Error Chest

  • Woods Used: curly anigre, holly, black palm
  • Size: 8" x 11" x 17"
  • Storage: Anything that might be found lying around on a coffee table, including remotes. Doubles as a stand for sculpture.
  • Price: $695

The guy who doesn't make mistakes doesn't make anything.

I think Bud told me that.

In New York, and, I suppose, other Eastern cities like Philadelphia, Boston or Washington, an important consideration when you're planning a cabinet job is the route you're going to take to the residence. You'll have to enter the basement of a residential building that may have been built 100 years ago, advance through a maze of subterranean hallways, maneuver into and pack a possibly tiny service elevator, and then negotiate the apartment's back (service) entrance. Luxury buildings erected before "architectural cabinetry" came into vogue just don't accommodate the delivery of large structural pieces very well.

But larger components are generally more cost effective and sometimes are definitely required by a design so you have to weigh your choices carefully. If you're successful...I've seen guys get standing O's after jockeying an 8' cabinet around a narrow basement bend, 1/16" to spare.

You want to fabricate cases small enough to make the trip, but big enough to make money: You definitely don't want to spend all day assembling and aligning smaller knockdown or modular pieces - always best to limit the time on site - when the whole thing could have been built solid in the shop and just set in place at installation. Yet getting larger pieces in depends on that path that must be traveled, the turns, the service elevator, that odd landing in the back hallway.

The elevator problem is sometimes solved (don't tell anyone) by placing things that won't fit in the elevator on top of the elevator. This is, of course, completely illegal and usually requires a quiet financial transaction between contractor and elevator operator. But a hallway problem cannot easily be finessed. Walls are, unfortunately, fixed.

So, during a Friday afternoon delivery, when it became obvious that not one, but two, pieces we had built - under my deft supervision - were too large to be steered through one particularly tight corner, you might imagine that the owner of our company, Ed, (I was the foreman) would be somewhat perturbed, and you would be right. It was my responsibility to make sure everything could make the trip. It's one of the first rules of high-end interior cabinetry and I had flubbed it completely. I had thought about the route, considered it, contemplated it. Evidently, not enough or not very well.

Voice rising. "Maybe we can angle the front, diagonal the length, drop the top..."

We couldn't.

"Foreman? My ass." Ed was holding his forehead. "More like floorboy! You're an idiot, you know that, Steve? A goddamn nitwit. What could I have been thinking when I hired you?? I must've been out of my mind."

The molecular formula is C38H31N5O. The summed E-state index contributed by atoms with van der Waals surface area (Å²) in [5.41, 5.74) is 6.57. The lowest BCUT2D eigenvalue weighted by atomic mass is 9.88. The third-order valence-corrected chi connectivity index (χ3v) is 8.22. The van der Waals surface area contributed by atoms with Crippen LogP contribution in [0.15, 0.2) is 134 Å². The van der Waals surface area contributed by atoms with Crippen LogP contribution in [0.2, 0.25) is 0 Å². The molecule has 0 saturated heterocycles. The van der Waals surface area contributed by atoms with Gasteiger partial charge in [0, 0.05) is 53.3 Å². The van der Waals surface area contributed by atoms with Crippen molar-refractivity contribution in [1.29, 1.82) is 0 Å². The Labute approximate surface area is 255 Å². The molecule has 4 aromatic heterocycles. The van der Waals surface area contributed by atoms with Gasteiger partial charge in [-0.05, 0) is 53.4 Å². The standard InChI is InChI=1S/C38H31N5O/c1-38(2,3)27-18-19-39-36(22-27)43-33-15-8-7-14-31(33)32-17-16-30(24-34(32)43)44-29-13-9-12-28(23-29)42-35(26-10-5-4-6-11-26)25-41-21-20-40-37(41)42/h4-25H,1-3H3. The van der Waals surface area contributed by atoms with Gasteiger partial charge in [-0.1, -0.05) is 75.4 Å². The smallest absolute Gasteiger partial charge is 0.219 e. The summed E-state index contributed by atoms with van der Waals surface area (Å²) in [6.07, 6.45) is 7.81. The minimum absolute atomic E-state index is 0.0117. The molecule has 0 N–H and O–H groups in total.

And so on.

Couldn't blame him. Ed was, actually, a real good guy, and it was his cash I was blowing. We would have to reload the truck, go back to the shop, get in real early Saturday morning, recut, rejoin, reassemble the offending pieces (not so easy - finished pieces) and would have to redeliver ASAP.

And the client must not find out what happened. Clients can never find out, cannot even guess an error has ever been made. These are, after all, really wealthy people who pay a lot of money for something they want to believe is flawless, as if quality has something to do with perfection. A mistake on your part gives them leverage to be used when the final invoice is presented. And they will use it. So stories would have to be prepared and performed, lost time made up somehow (no overtime on site - you're prohibited from working before 9:00AM and after 4:00 PM in almost every luxury building in Manhattan). An error equaling at least a couple of grand. More, definitely, than I was going to make that week. Or three.

Totally embarrassed, I was down, down, down as I left work.

One stop to be made before going home. Pick up a check for a private job I had just installed in Peter Cooper Village. Done in my spare time to earn some extra cash, a child's room. Loft bed, ladder, storage cabinets, desk, that kind of thing. I don't remember now if the finish was wood, or laminate, or paint-grade. I had completed the installation the night before. The couple who owned the apartment had been away and I had yet to find out if they liked the job.

Loved it. When I came to the door they were both there, excited hands outstretched, faces beaming. How beautiful it all was, how wonderful I was. What craft! What workmanship! It's fabulous! We're delighted! Would you please stay for dinner? We want our friends and neighbors to meet you!

Whoa. Asshole to all-star in 5 short minutes. My ears were still ringing from Ed's sweet nothings and here I was being nominated for sainthood. There wasn't much to say but I was thinking...

Sometimes, things are very funny.

This little chest is mostly anigre. The drawer fronts are quartered and have that beautiful iridescent curl, chatoyance. The drawer sides are black palm so I could show its weird spotted end grain by using through dovetails, left rather proud. The handles are holly, mortised and tenoned into the fronts - very small floating tenons.

And there are errors. Not obvious, but places where the lines aren't perfect, the surface not impeccable, the finish not flawless. You build something, you know it very well.

The guy who doesn't make mistakes doesn't make anything.

Yeah. Bud told me that.